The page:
Transport Minister Fikile Mbalula. File photo: ANA.
Parliament - Transport Minister Fikile Mbalula wants the Passenger Rail Agency of South Africa (Prasa) to recover more than R2 billion the state-owned entity lost when it procured locomotives for Shosholoza Meyl.

Addressing the media in Parliament on Wednesday, Mbalula said the procurement of the locomotives was exhausted in court with a finding on corruption and fronting, leading to the liquidation of the main contractor, Swifambo.

“This marks the end of a painful episode for Prasa, where a significant investment aimed at improving the Shosholoza Meyl service was to line their own pockets,” he said.

Mbalula also said the consequences would be dire for those responsible.

“Corruption and criminality will not go unpunished.

“In this regard, I expect the board of Prasa to urgently litigate to recover public funds from those it was paid to.”

He said Prasa should undertake to follow the money through litigation and all other means while the law took its course.

Mbalula made the statement when he announced the appointment of former Department of Sports and Recreation director-general Alec Moemi as head of the transport department.

“I have no doubt that Mr Moemi brings to the department experience, energy and drive that is necessary to a new service delivery model that places the people at the centre.”

He said Moemi’s immediate task was the urgent implementation of intervention aimed at addressing challenges facing Prasa.

“This intervention is driven through a steering committee and ministerial war room which will play an oversight and enabling role over the turnaround strategy.”

Mbalula said the intervention would focus on rolling stock availability and reliability, safety management and acceleration of the modernisation programme. He stated that he has tasked Moemi with developing a policy on safety and security in public transport.

“This policy must be produced as a matter of urgency. This exercise must lead to direct in-sourcing or at least 80% of security personnel by Prasa.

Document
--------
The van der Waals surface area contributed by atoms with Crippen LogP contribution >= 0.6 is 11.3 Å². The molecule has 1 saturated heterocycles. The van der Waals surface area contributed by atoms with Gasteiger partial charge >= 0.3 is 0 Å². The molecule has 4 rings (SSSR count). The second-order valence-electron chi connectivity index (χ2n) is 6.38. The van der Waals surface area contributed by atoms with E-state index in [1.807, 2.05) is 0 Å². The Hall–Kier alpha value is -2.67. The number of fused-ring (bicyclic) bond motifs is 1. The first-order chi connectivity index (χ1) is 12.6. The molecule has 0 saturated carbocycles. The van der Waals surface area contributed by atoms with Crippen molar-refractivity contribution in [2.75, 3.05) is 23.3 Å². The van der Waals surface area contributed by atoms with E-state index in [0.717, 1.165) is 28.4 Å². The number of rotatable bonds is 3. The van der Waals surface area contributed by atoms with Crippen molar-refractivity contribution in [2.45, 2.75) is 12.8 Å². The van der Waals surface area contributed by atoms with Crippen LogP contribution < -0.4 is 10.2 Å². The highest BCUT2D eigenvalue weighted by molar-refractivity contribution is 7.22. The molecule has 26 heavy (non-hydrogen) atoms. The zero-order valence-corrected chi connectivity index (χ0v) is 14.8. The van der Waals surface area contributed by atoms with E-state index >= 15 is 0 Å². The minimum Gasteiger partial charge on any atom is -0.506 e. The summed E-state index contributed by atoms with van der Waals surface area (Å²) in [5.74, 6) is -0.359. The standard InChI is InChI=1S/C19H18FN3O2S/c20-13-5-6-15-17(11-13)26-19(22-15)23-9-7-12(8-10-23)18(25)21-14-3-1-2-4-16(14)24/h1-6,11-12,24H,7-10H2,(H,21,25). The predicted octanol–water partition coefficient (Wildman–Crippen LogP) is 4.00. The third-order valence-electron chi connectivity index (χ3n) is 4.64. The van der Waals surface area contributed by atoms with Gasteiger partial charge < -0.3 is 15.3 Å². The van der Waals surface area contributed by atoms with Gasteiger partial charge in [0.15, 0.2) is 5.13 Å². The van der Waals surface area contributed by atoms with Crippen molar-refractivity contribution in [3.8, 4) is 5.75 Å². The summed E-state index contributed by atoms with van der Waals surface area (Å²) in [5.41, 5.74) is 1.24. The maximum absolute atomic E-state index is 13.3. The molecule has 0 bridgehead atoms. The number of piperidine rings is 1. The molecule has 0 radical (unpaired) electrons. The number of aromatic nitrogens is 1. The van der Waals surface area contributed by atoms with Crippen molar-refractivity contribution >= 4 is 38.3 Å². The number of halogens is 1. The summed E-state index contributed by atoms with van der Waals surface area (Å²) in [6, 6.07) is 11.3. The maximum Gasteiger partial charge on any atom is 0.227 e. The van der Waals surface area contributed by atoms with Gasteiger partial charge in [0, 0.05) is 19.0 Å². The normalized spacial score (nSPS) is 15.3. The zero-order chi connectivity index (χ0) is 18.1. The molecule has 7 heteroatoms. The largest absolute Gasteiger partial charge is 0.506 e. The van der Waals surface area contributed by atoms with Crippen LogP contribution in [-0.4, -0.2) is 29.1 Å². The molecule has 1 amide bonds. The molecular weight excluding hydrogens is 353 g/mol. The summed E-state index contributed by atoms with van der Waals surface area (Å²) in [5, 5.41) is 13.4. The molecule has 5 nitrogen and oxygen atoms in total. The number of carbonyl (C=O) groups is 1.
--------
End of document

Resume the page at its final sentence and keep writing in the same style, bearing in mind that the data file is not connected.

These security officers must receive their basic training from SAPS and I have discussed this with Minister (of Police Bheki) Cele.”

He said they would work to create a multiplier force in the trains.

“We move ahead to ensure trains will be policed, our trains will be safe and our people will feel safe to use trains.”

Mbalula also said they were still handling the issue of resolving the question of e-tolls in Gauteng as directed by President Cyril Ramaphosa. “We are confident that we will meet the end of August deadline to place on the table a viable option on how to resolve the challenges facing us insofar as e-tolls are concerned.”

He said they would not resolve issues through populism, but wanted to look at all options.

Asked about the pending strike at Prasa, Mbalula said he was unaware how many people would be involved in the industrial action but they were working with Prasa to address any anomaly should the strike degenerate.

“That will entail, among other things, to ensure there is nobody intimidated in collaboration with the SAPS.”

Asked about former president Jacob Zuma’s testimony at the Zondo commission, Mbalula said he was prepared to testify at the commission should he be required.

“What I will not do is to run a parallel process. It is advisable not to speak on Twitter on anything else,” he said, adding he’d rather speak under oath.

Political Bureau